George Parker: everything you need to know about the ad biz

When I first set foot in the USA in 1962 after disembarking from the Queen Mary as a snot nosed student, I had been devious enough to have wangled myself an interview with the great British man of advertising, David Ogilvy (below). He was very gracious and gave me a full twenty minutes of his precious time. At the end of the session he laid his giant fuming pipe on his sixteen century oaken desk with the medieval suit of armor in the background and barked… “Never forget, advertising is all about selling.”

I next saw him twenty odd years later when I was freelancing at Ogilvy in a vain attempt to salvage the Compaq Computer account. Late one night, a bunch of us were in one of the “War Rooms” (Remember those?) drinking warm beers, eating cold pizza and doing “Blow,” when the door burst open and in walked David accompanied by a couple of “Minders.” By this time, he was stone deaf, so he shouted at us for five minutes, then as he turned to leave, he shouted even louder… “Never forget, advertising is all about selling.” Top marks for consistency.

My purpose today is to explain where we have come from, and where I believe we will end up. My premise is that the ongoing saga of the ad biz has happened in three stages over nearly seventy years, and surprisingly it has little to do with the growth of digital, social, AI, AR, clicks, likes, or any other current Mot du Jour.

Stage one was the “Creative revolution” started by DDB, New York, in the late fifties. Gone were the hammers in the head and flames in the belly creations of Rosser Reeves at Ted Bates, to be replaced by “Think Small,” “When you’re No 2 you try harder,” “You don’t have to be Jewish to enjoy Levy’s” and other gems that people not only enjoyed, but appreciated for the fact that the creators recognised they were not stupid. Or, as David Ogilvy put it so well… “The consumer is not a moron: she is your wife.” This fortunate state of affairs lasted until the early eighties, but was gradually choked to death by the rise of the Holding Companies.

Stage two. Ah yes, the Holding Companies, or as I refer to them, the BDHC’s (Big Dumb Holding Companies.) Which like The Blob, have swallowed virtually all that appears before them, with the notable exception of Wieden+Kennedy. Readers of my blog and my odd scatological pieces for More About Advertising will know that I am less than enamored with the many ways the BDHC’s have totally screwed up what once used to be a great business.

Today, it’s all about the bottom line; unfortunately for these Titanics of the ad biz, clients are starting to realise that they have been taken for a ride in terms of hefty fees, sky high production costs, and most of all by the effectiveness of the expensive end product.

As MAA has pointed out… The outlook isn’t helped by a series of major account reviews that are threatening WPP’s hold on some of its biggest clients and will inevitably drive income down, even if WPP holds on to them. JWT and MediaCom are threatened by a global Shell review, HSBC is reviewing media globally and mega client Ford is ominously looking at how it does business. This means that the days when the Poisoned Dwarf (AKA Sir Martin Sorrell) will be able to trouser a $100 million bonus every year are coming to an end, although in the case of His Gnomeship, I am sure there is enough stashed away in the Seychelles to take care of the weekly flower bill at the Knightsbridge town house and the Gramercy Park love nest.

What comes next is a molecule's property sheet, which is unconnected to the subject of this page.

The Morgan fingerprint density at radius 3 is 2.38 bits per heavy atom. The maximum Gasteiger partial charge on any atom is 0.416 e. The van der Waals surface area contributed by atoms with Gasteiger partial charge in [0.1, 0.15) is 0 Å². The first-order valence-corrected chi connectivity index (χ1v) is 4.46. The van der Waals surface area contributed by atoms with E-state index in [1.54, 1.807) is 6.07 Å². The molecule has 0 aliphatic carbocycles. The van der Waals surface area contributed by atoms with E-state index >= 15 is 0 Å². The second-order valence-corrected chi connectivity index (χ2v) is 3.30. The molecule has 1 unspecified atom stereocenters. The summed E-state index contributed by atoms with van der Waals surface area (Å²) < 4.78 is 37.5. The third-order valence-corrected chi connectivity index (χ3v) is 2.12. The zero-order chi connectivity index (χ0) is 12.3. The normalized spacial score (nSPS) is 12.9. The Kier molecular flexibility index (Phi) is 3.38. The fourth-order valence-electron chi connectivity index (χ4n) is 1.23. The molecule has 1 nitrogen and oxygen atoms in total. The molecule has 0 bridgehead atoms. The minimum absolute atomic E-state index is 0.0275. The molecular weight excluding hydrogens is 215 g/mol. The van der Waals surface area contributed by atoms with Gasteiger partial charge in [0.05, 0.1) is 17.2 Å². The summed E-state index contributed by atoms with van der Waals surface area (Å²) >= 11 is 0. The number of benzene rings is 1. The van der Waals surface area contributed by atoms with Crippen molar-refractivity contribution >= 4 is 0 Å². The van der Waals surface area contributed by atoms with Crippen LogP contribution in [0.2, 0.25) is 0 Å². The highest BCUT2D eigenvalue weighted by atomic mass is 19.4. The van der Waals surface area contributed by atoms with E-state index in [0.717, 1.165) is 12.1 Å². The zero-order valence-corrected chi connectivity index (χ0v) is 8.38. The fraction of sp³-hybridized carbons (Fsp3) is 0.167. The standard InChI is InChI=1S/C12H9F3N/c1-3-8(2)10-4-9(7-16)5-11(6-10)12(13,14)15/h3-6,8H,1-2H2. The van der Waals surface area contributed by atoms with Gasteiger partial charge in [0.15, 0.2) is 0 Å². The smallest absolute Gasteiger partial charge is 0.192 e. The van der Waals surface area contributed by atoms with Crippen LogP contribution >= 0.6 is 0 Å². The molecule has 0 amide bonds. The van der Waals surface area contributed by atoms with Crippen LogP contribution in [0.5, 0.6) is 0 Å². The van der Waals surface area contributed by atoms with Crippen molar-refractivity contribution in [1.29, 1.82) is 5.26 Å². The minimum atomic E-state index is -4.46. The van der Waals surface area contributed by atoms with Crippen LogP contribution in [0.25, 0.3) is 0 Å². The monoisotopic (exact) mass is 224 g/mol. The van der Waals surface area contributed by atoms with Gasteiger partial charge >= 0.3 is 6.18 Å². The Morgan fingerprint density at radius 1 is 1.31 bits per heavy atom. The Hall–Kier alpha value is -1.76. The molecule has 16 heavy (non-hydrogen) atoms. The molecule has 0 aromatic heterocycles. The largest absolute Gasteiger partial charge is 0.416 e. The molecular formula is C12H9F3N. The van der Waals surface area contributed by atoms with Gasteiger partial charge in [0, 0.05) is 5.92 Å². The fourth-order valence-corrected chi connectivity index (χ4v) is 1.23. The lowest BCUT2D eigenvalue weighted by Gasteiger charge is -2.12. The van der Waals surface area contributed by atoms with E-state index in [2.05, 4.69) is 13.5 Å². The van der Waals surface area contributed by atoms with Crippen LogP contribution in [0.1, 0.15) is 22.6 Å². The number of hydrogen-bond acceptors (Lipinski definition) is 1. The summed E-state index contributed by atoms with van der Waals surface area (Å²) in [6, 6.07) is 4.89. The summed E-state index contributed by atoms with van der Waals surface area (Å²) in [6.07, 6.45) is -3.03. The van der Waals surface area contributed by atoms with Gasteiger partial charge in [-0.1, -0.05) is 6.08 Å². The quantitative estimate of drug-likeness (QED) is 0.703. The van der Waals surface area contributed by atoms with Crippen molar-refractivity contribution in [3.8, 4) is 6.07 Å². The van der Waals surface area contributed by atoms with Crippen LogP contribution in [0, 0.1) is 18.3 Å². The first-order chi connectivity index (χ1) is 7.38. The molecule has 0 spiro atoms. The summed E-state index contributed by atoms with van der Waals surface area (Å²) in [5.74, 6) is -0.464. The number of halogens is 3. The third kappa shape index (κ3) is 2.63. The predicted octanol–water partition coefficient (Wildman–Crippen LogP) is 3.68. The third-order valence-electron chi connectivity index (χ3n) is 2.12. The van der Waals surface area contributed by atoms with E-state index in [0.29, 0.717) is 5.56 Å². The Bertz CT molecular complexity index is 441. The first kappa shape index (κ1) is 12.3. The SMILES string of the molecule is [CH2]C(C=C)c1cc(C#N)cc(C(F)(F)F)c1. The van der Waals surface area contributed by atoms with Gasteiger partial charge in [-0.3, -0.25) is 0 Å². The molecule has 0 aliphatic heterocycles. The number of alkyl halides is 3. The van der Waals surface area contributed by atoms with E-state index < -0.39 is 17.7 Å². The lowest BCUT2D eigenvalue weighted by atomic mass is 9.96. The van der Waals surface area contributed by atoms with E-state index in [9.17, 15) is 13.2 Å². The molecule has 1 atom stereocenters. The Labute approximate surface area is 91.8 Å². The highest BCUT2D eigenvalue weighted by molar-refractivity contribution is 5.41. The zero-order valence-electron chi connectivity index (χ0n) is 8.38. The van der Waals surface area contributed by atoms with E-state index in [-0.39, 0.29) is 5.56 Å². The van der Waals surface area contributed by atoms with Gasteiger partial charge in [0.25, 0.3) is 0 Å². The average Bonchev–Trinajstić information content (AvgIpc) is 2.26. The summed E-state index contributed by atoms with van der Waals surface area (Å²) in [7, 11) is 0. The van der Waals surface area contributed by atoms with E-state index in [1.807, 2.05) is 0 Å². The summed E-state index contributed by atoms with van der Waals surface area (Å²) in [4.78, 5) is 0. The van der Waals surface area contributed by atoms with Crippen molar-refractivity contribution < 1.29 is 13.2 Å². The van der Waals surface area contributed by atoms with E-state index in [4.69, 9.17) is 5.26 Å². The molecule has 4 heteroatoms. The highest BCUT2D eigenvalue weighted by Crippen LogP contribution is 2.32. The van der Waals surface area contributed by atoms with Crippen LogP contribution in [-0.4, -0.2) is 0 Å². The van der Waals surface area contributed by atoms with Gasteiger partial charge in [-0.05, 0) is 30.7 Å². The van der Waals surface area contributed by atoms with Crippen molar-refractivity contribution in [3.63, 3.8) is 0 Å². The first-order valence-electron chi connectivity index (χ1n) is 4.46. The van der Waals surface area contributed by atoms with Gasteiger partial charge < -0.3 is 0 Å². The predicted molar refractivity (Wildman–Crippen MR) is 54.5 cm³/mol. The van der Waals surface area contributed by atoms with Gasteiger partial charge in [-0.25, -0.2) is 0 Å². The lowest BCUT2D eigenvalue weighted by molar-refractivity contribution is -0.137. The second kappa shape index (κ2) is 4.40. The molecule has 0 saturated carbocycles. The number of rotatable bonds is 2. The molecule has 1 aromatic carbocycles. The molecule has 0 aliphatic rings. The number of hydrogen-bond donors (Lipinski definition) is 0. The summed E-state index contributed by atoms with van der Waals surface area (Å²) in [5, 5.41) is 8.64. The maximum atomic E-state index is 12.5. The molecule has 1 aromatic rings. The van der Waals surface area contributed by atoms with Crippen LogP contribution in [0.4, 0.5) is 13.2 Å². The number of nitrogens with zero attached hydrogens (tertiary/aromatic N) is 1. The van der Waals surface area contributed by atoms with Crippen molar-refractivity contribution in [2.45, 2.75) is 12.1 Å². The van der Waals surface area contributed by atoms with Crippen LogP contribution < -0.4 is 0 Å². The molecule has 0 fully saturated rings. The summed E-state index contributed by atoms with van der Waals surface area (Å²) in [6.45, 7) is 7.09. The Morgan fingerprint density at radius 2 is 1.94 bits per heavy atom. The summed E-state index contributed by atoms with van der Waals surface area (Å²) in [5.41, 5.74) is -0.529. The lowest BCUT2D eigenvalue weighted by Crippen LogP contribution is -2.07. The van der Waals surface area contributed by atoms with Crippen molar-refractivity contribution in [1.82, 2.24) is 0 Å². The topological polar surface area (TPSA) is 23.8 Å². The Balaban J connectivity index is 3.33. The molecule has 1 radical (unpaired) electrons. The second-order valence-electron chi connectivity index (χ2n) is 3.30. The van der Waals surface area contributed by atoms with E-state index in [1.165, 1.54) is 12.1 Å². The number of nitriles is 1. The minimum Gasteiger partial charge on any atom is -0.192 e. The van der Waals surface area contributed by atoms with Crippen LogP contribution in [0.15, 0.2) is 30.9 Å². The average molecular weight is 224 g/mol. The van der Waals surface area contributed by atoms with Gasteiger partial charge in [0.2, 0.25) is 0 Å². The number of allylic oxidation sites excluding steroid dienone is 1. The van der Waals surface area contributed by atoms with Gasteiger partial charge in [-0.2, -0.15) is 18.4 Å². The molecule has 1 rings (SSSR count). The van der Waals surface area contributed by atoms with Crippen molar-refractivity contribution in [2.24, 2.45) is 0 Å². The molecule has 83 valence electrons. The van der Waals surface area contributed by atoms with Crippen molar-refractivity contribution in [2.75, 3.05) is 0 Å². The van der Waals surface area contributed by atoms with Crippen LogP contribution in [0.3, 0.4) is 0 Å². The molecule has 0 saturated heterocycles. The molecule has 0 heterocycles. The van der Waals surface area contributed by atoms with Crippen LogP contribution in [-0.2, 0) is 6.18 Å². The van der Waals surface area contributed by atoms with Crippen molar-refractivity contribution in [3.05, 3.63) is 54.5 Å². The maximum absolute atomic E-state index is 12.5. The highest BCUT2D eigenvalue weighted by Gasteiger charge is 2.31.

Which leads us to Stage three… The consultancies. Yes, these fuckers have got their act together. Attracting major clients, bringing creative in-house and delivering value that the BDHC’s can’t match. They will kill advertising as we have always known and loved it. And it will be our own fault. As David Ogilvy also said, “We should stick to our knitting.” If you look at the number of companies WPP has bought in its thirty-odd year existence, the vast majority no longer exist. And most of them were wanky purchases that soon closed down after the principals had worked out their obligatory couple of years buyout contracts.

This all overlaid with the usual veneer of ridiculous verbiage, such as this horror… WPP’s media agency holding company GroupM’s has bought Indian creative/digital agency The Glitch. Glitch co-founder Varun Duggirala said: “With our right brain core of creative strategy and content and GroupM’s vast left brain core of media, data and analytics paired with their increasing content focus we truly believe we’re completing the right mix to fuel overall exponential growth and deliver the most value to our clients.” Oh yes that’s undoubtedly worth a few of the Poisoned Dwarf’s mega millions. I have no doubt that dear old David is probably shouting, as he spins beneath the Chateau Toufou turf: “Never forget, advertising is all about selling.” You know what… The old bugger is right. It always was, and it always will be.

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About George Parker

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George Parker has spent 40 years on Madison Avenue. He’s won Lions, CLIOs, EFFIES, and the David Ogilvy Award. His blog is adscam.typepad.com, which is required reading for those looking for a gnarly view of the world’s second oldest profession.” His latest book, Confessions of a Mad Man, makes the TV show Mad Men look like Sesame Street.